Actions speak louder than words
Nonverbal dog communication can tell us a lot. While it’s true that dogs can’t speak in human words very well, they can still tell us what’s wrong in other ways. We can gather clues by watching and paying attention to how they behave, how they move, and their mood.
Dog behavior is nonverbal dog communication
One of the biggest areas that we can pay attention to is their behavior. Some behaviors are similar from one dog to the next, like panting when they’re really nervous.
However, dogs vary from one to the next in other areas, like meeting strangers. Some are naturally more friendly while others are more aloof.
You probably know your dog pretty well. I’ll bet you know if they’re the happy-go-lucky type or always on guard, for example. Knowing what is normal for your dog will be key to catching changes that might be pretty subtle. You’ll be much more likely to notice nonverbal dog communication.
Stance or body position
Here’s an example. Our malinois mix, Lincoln, is usually a pretty mellow guy when he hangs around the house. He has a thing about cats, however. I can watch his posture go from calm to on guard, and I instantly know he has spotted a cat. I have maybe a second to respond, usually. If I catch that window, I might be able to call him off. Because he signals what he’s going to do, I have a chance to respond.
Your dog may do things like standing or lying in an awkward or unusual position to try to relieve their discomfort. They might cower or tuck their tail if they are scared or nervous. Maybe they’re super relaxed and sprawl out with tummy up for a rub. These are all messages from body positions that make up nonverbal dog communication.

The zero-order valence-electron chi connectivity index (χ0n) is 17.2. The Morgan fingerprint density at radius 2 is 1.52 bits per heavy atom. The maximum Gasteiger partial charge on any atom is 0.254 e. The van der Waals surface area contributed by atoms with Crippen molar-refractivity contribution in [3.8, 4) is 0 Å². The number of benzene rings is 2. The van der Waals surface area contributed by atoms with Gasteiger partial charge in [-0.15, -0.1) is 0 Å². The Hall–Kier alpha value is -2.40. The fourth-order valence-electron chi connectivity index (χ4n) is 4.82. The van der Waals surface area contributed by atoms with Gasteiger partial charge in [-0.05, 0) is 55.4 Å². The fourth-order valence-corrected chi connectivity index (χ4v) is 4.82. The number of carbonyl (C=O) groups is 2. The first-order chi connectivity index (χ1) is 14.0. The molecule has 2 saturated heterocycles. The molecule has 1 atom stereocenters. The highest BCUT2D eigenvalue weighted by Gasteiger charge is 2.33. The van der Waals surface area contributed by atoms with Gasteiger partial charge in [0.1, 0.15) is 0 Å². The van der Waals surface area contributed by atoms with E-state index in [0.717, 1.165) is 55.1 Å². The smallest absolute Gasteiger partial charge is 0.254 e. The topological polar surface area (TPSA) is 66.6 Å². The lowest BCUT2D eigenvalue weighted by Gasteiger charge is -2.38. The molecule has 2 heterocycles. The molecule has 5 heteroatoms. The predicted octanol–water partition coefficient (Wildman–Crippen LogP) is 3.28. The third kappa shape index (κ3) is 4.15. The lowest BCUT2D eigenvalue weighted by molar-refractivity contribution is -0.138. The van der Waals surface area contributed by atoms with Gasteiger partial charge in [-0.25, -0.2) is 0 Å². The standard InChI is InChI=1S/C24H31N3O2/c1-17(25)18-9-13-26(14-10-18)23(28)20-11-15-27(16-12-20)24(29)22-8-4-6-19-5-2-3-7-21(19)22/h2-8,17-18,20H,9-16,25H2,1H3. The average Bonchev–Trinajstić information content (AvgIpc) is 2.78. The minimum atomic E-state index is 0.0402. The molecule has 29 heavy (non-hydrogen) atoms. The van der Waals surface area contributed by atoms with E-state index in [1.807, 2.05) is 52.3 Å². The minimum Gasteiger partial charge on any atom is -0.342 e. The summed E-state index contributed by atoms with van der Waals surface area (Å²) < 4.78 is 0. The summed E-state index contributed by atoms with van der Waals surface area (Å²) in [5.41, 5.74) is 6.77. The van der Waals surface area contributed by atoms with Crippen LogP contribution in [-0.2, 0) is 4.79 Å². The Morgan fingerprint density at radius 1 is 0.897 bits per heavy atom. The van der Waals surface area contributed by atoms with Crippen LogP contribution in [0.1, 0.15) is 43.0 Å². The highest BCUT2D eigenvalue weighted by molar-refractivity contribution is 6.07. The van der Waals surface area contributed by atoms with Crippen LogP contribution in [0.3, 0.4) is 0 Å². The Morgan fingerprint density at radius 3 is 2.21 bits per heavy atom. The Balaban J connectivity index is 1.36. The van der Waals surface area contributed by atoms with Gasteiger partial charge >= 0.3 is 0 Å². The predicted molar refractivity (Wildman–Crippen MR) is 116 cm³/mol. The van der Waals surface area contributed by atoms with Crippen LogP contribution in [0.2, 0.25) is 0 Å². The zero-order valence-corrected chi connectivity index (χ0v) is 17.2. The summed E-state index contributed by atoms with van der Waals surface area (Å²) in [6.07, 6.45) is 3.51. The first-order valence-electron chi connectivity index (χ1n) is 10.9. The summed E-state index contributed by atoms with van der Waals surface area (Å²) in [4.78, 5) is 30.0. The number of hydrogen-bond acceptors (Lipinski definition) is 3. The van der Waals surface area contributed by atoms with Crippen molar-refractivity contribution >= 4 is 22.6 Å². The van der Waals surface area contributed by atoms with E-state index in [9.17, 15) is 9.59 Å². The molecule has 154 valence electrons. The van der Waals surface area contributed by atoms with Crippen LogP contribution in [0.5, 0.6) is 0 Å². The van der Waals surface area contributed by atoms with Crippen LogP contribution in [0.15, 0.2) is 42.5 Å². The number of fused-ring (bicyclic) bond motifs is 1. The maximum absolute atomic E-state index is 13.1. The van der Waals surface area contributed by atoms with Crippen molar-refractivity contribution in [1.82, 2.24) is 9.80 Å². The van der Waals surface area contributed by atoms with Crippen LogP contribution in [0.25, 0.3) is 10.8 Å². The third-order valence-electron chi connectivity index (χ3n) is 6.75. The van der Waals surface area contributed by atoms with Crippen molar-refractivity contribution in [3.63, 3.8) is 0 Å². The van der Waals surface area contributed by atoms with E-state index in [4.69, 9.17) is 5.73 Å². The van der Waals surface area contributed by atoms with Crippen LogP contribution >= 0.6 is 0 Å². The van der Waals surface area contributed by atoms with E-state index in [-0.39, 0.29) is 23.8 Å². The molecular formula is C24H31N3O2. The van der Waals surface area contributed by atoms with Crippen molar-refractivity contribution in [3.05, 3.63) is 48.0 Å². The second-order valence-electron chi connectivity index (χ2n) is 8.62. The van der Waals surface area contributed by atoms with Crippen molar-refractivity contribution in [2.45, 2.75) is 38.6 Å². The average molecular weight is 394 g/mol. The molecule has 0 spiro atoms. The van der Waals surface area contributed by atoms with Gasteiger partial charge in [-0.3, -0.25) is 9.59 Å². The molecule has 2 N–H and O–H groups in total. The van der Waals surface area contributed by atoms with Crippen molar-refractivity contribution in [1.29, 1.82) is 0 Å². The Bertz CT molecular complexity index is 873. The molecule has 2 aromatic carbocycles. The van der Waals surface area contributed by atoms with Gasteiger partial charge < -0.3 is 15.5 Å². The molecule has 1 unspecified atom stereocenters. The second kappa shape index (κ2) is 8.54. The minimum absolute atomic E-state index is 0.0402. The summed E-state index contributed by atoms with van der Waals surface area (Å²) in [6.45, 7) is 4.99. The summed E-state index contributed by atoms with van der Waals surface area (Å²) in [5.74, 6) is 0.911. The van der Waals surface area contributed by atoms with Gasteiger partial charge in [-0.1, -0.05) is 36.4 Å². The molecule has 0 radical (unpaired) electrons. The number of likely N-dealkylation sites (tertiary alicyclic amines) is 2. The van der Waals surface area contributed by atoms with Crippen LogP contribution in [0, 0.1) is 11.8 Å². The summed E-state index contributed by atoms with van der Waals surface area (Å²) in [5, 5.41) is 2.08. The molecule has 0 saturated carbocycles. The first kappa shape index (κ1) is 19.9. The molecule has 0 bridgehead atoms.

Lincoln also has hip dysplasia in one hip and something wonky with his back and neck. When he’s pain-free, he gets along with his canine siblings pretty well. There are no arguments, growls, etc. However, when he hurts, he grumbles about any potential infringement on his space. The pain makes him irritable.
How noticing nonverbal dog communication can help you help your dog
If you pay attention to the clues, you can take action on what your dog is telling you. If they have pain, you can help relieve it. When they’re happy, you can enjoy it. If something has them scared or nervous, you can take steps to ease your dog’s fear.
I consider my dogs to be family members. As part of the family, they have something to say, even though it’s not in words.
Nonverbal dog communication in the form of changes in behavior or interactions between individuals contributes to my understanding of my dogs and their needs. It gives me a head start at preventing issues from coming up and helps my dogs live more comfortably and happily.